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Yemeni militants seize weapons site

Islamic militants have seized control of a weapons factory, a strategic mountain and a nearby town in the southern Yemen province of Abyan as a political stalemate in the capital causes security to unravel around the country.

The fragile nation has been rocked by weeks of mass protests against the long-serving president Ali Abdullah Saleh, who refuses to step down.

Saleh's fate is of deep concern to the US as he is a key ally in the fight against al Qaida, but with his attention on massive anti-government protests in the capital, security has declined in the provinces.

Residents of the southern Abyan province said police reduced their presence in towns weeks ago. Elsewhere, residents have pushed out police and soldiers and set up their own local militias for self defence.

In the areas they took over, the militants set up checkpoints around the small factory and in the town of al-Husn, patrolling the streets and searching cars.

They also seized control of a nearby Khanfar mountain that holds a radio station and a presidential guest house, said Ali Dahmash, an expert on Islamic militant groups who lives nearby.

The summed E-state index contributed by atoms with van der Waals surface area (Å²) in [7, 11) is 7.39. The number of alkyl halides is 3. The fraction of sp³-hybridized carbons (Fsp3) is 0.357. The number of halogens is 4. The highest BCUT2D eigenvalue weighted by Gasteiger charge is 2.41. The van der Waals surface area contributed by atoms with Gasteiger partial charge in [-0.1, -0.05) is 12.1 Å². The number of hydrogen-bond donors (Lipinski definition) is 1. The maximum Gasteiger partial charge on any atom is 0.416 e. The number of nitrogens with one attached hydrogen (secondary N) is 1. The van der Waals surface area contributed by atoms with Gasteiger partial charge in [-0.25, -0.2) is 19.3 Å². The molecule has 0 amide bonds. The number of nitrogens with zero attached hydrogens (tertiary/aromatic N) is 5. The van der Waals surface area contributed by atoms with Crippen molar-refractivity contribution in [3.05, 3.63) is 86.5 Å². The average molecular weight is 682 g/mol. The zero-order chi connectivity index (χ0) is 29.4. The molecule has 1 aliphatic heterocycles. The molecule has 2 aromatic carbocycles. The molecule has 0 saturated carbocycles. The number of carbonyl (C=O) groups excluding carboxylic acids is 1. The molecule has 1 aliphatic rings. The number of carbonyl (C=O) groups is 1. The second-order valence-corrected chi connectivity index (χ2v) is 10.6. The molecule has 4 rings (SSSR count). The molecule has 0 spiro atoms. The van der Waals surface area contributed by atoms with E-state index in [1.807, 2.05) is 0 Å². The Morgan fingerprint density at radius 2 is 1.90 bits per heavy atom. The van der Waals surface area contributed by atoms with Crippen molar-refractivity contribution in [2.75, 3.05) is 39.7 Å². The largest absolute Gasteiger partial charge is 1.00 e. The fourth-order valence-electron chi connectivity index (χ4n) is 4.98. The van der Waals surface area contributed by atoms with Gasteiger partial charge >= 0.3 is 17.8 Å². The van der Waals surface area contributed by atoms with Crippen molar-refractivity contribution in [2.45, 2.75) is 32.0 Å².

Residents in the nearby town of Jaar, which was seized by the militants yesterday, said they heard gunfire, but the scope of the battle wasn't immediately clear.

The area lies close to the southern port town of Aden.

In another province of Yemen, security officials say suspected al Qaida gunmen killed seven soldiers and wounded seven others in an attack on a military post. The attack took place at Ubaida area in the central Marib province, another province where the militant group is active and only under nominal government control.

Al Qaida has seized control of towns in southern Yemen before, but in the past was vigorously confronted by security forces loyal to Saleh.

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